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Varicose vein invasive intervention at university hospital of Nepal, our experience in the last six years

Authors Karmacharya RM, Shrestha BK, Shrestha B, Singh AK, Bhandari N, Dhakal P, Dahal S

Received 8 May 2019

Accepted for publication 26 August 2019

Published 10 September 2019 Volume 2019:12 Pages 21—25

DOI https://doi.org/10.2147/OAS.S214962

Checked for plagiarism Yes

Review by Single-blind

Peer reviewers approved by Dr Amy Norman

Peer reviewer comments 2

Editor who approved publication: Professor Luigi Bonavina


RM Karmacharya, BK Shrestha, B Shrestha, AK Singh, N Bhandari, P Dhakal, S Dahal

Department of Surgery, Dhulikhel Hospital, Kathmandu University Hospital, Dhulikhel, Kavre, Nepal

Correspondence: RM Karmacharya
Department of Surgery (Cardio Thoracic and Vascular), Dhulikhel Hospital, Kathmandu University Hospital, Dhulikhel Hospital Road, PO Box no 45210, Dhulikhel, Kavrepalanchok, Nepal
Tel +977 981 872 9013
Email reachrobin773@hotmail.com

Introduction: Varicose vein is a common venous condition affecting quality of life presenting as an asymptomatic condition to a feeling of heaviness, pain, pigmentation, palpable superficial veins, itchiness and ulceration. Proper management of varicose vein is of huge importance due to its high prevalence and the impact it has on patients’ quality of life, productivity as well as on health-care resource burden. Various conservative and invasive interventions are available for the management of varicose veins. Here we present our experience with the invasive intervention of varicose veins during a period of six years at a tertiary care center (Dhulikhel Hospital) in Nepal. Although Radio Frequency Ablation (RFA) is recently introduced in Nepal, it has shown promising outcome.
Method: This is a retrospective descriptive cross-sectional study between the years 2013 and 2018 at the Dhulikhel Hospital among patients that underwent surgical management of varicose veins. For ease in interpretation, patients who underwent surgery for both lower limbs in the same setting are considered as separate cases.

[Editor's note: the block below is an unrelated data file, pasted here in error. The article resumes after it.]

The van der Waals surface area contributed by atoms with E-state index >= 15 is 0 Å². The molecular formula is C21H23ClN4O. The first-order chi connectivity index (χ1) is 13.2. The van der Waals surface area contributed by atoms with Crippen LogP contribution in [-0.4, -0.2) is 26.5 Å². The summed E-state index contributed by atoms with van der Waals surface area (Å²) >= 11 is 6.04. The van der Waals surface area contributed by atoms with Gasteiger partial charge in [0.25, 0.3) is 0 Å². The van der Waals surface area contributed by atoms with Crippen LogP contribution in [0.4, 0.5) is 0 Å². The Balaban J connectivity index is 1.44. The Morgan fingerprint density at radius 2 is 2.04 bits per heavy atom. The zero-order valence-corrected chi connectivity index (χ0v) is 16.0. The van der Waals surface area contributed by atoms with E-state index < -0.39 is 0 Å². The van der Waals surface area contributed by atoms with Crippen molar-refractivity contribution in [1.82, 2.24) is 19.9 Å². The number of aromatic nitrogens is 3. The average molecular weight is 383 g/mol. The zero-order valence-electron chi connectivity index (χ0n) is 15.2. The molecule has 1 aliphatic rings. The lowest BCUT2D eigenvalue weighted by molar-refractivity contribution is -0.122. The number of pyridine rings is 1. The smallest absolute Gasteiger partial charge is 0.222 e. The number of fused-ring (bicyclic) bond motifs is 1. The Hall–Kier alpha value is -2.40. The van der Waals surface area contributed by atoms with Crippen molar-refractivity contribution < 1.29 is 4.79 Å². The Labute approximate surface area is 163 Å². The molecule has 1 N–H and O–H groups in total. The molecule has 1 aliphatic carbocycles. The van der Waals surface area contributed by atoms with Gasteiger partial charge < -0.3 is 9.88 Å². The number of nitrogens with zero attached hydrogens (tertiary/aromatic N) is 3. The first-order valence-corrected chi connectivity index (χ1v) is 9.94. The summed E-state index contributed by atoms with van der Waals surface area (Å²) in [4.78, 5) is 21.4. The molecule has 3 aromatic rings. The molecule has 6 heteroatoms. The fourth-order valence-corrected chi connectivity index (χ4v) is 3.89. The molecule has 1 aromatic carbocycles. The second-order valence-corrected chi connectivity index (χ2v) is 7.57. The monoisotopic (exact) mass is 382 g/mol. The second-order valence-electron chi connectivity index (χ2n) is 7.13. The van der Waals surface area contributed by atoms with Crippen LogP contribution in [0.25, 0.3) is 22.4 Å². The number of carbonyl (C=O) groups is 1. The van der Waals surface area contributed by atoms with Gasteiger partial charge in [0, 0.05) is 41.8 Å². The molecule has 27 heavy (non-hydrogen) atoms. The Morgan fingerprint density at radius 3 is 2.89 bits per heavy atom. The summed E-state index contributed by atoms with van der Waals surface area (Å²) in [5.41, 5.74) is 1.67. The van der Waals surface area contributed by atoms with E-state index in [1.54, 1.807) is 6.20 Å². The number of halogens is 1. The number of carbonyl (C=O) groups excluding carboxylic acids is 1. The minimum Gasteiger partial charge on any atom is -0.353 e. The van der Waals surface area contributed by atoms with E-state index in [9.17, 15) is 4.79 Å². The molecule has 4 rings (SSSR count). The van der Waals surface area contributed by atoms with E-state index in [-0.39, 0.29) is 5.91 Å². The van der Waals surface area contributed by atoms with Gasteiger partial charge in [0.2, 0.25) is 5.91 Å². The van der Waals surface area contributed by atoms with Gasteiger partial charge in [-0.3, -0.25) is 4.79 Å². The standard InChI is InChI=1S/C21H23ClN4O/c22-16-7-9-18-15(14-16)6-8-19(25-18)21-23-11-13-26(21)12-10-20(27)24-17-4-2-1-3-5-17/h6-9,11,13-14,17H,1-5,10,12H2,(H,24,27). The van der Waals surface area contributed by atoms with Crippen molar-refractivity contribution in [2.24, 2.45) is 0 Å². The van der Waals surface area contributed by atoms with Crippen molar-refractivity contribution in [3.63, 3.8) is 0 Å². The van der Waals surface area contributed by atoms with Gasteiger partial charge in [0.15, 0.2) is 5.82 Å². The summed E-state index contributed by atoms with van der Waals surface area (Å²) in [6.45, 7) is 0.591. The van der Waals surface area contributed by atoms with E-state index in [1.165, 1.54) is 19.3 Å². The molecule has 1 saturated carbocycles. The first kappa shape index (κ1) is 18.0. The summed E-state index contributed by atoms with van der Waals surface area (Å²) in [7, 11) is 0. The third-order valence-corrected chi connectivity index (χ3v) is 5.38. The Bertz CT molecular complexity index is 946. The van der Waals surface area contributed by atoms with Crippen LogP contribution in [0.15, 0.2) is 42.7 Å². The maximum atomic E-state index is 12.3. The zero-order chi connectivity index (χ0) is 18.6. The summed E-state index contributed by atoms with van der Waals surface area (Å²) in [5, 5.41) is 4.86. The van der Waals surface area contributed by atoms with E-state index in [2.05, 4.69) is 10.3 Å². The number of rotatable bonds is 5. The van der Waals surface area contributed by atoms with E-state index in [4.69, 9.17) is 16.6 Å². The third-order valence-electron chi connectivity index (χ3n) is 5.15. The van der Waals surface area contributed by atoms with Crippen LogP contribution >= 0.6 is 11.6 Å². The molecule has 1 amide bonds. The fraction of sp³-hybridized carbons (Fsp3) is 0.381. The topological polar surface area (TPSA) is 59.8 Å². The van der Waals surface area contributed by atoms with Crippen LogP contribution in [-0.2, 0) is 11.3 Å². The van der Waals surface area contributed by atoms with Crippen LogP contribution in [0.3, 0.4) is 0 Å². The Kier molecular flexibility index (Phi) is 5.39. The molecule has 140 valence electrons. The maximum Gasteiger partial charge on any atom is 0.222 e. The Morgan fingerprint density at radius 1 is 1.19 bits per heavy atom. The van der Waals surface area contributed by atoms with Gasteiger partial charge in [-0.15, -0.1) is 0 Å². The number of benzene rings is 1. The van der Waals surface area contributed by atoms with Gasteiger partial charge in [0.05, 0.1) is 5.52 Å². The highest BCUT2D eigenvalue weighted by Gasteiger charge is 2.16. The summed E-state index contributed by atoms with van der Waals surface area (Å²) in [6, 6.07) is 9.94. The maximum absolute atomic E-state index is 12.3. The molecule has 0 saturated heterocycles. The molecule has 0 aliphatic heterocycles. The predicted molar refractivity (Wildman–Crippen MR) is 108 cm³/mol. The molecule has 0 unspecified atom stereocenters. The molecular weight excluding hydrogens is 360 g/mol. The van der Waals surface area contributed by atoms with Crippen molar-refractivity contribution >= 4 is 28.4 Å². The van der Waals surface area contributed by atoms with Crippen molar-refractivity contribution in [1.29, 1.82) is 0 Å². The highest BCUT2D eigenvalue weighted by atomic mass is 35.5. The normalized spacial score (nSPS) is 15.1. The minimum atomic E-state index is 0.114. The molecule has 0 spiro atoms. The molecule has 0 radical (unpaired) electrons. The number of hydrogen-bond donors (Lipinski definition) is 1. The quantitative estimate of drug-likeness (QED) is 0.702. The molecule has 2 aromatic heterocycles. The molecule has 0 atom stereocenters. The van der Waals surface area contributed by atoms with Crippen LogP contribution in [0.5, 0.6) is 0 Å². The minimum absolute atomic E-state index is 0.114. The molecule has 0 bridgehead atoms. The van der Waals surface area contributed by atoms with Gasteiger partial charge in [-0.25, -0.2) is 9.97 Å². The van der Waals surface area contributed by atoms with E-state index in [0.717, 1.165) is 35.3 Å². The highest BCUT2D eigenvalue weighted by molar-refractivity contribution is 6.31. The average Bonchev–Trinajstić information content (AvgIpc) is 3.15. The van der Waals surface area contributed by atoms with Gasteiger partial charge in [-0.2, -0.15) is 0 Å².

Results: In a total of 533 limbs, the most common vein involved was isolated great saphenous vein in 70.4%. In terms of side affected, 157 patients (33.8%) were affected on the right side, 238 (51.3%) were affected on the left side and 69 (14.9%) patients had bilateral involvement. The most common clinical feature was prominent vein present in 94.5% limbs. This was followed by pain in 55.7%, pigmentation in 25.3%, itchiness in 14.6% and ulceration in 13.1%. Mean hospital stay was 1.1 days (S.D. 0.64, Range 0–3). In terms of complication, one case with deep vein thrombosis (0.18%) developed in the seventh postoperative period. There was skin burn in two cases (0.53% of RFA cases) and in 11 cases (2.06%) there was painful superficial thrombosed veins of which three required excision under local anesthesia (0.56%).
Conclusion: There are multiple invasive interventions for varicose veins. With the availability of the facilities, RFA is the procedure of choice in feasible cases. The most common complication after surgical treatment was painful thrombosed superficial veins. DVT was a rare complication.

Keywords: varicose veins, varicose vein surgery, radiofrequency ablation

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